“Unlock the Secret to Crafting Irresistible and Profitable Domain Names: Learn How to Create Fun and Trendy Web Addresses That Command Top Dollar!”
While we do want to generate income and not get too emotionally attached to the process of generating domain names, we can still have some fun with the entire process. Maybe you don’t consider yourself hip or trendy, but that doesn’t mean you can’t start to learn the slang of the Internet and figure out ways to combine it into fun domain name terms.
Having fun with domain names can be like a treasure hunt. You have to figure out what everyone else thinks is worth hunting for, and then you have to get there first. Once you own the treasure, others will pay you to give it to them.
You can create hip and trendy domain names by watching the people who influence culture. Even if you don’t know what the trends are in your social circle, you want to get to know who sets those trends. These people are celebrities and people who influence the next big thing. Once you know who those people are, all you have to do is watch them a bit more and be ready to pounce on a new trend the minute appears to be taking off.
Another cultural trick is to use anything that you find in your own background. Are you Hispanic? Why not register a few Spanish term .com domain names and see how they sell? The markets are opening up for foreign terms and they might be very profitable later on.
Keep your eye on the news for new technologies that are being developed or news events that are capturing other people’s attention. You can start to mine the domain names from these events, although we would suggest to keep away from any that might be too highly emotionally charged.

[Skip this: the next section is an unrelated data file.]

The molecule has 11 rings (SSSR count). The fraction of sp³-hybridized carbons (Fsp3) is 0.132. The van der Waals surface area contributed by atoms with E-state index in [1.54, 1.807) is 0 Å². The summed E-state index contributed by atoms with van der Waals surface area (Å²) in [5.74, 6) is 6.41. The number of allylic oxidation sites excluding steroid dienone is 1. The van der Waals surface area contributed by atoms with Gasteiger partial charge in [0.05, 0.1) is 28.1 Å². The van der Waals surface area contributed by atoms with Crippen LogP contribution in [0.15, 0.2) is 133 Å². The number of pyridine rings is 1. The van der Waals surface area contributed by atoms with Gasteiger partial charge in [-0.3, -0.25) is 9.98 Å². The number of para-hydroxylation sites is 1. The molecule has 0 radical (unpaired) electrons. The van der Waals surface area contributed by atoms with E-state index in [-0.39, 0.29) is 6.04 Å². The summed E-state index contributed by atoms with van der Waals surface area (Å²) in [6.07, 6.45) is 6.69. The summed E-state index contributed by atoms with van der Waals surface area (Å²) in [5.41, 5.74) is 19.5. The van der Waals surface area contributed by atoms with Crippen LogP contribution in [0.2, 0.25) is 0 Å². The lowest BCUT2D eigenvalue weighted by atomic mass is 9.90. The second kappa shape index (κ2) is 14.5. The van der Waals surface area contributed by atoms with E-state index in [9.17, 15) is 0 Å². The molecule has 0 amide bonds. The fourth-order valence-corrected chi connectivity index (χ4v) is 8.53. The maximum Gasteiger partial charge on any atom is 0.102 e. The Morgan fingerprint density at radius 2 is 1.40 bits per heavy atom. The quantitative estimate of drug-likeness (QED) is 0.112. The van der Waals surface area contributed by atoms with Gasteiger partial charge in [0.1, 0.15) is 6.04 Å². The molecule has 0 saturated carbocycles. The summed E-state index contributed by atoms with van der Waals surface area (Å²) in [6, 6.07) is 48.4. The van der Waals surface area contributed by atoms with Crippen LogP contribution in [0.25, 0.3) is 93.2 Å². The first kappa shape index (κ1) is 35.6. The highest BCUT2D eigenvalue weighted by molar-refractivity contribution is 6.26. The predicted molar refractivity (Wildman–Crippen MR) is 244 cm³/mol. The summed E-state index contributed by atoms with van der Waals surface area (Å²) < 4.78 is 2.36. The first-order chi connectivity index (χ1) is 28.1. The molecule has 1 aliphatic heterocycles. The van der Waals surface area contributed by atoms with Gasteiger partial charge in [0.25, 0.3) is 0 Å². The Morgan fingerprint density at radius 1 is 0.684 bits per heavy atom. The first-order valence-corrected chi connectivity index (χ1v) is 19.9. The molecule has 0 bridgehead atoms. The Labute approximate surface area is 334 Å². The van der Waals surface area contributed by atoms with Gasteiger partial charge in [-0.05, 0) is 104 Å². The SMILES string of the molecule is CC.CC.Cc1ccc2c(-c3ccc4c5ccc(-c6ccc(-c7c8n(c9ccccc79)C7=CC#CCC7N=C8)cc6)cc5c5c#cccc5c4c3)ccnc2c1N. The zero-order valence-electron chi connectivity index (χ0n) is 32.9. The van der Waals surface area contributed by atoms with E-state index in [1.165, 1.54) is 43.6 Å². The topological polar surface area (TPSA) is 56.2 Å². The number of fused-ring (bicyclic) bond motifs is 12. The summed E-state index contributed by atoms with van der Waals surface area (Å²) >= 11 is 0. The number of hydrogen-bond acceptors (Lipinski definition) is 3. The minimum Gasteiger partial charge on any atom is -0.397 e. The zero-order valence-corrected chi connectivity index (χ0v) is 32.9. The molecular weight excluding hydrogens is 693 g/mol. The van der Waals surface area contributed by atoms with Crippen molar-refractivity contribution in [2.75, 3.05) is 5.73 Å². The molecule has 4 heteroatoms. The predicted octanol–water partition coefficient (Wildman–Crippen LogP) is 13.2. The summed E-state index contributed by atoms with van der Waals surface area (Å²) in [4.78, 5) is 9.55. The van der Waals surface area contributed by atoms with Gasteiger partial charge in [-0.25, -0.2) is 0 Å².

Those people that registered Virginia Tech domain names after the massacre there ended up fielding a lot of hate mail. It’s okay to profit on top events, just be careful what kind of crowd you are attracting.
Domain Name Slang
Some words are slang abbreviations that everyone is familiar with, like luv for love or u for you. In an age that is becoming more and more abbreviated these types of instant message or familiar abbreviations can make good domain names. If you don’t have a specific abbreviation in mind or it is already taken, then you can make up a new one just by using the following four prefixes in your domain name:
• i for Internet, instant
• e for Electronic
• u for You
• v for Virtual
This small list can yield a number of different opportunities. The e prefix has been done to death, but that doesn’t mean you can’t think of any new ones that might be attractive to new buyers. The English language is very versatile and that’s the beauty of domaining.
Other types of slang are numerical and they also are becoming more easily sold. Everybody knows what 411 and 911 means. These are taken, but you get the message. Now there are other numbers too that mean specific things to people that would attract a big crowd. It’s perfectly okay to add numbers to your domain name to help you be creative.
Lastly, every industry has it’s own set of slang that make good domain names too. Think of taxes and form 1040-A. It probably won’t surprise you that 1040.com takes you to an online tax preparation site.
Well, there are many other forms of industrial slang that have yet to be mined and that can be broadened to make for creative two word domain names. If you are in a particular business that uses a lot of abbreviations, you can start to brainstorm there and see what might pop up.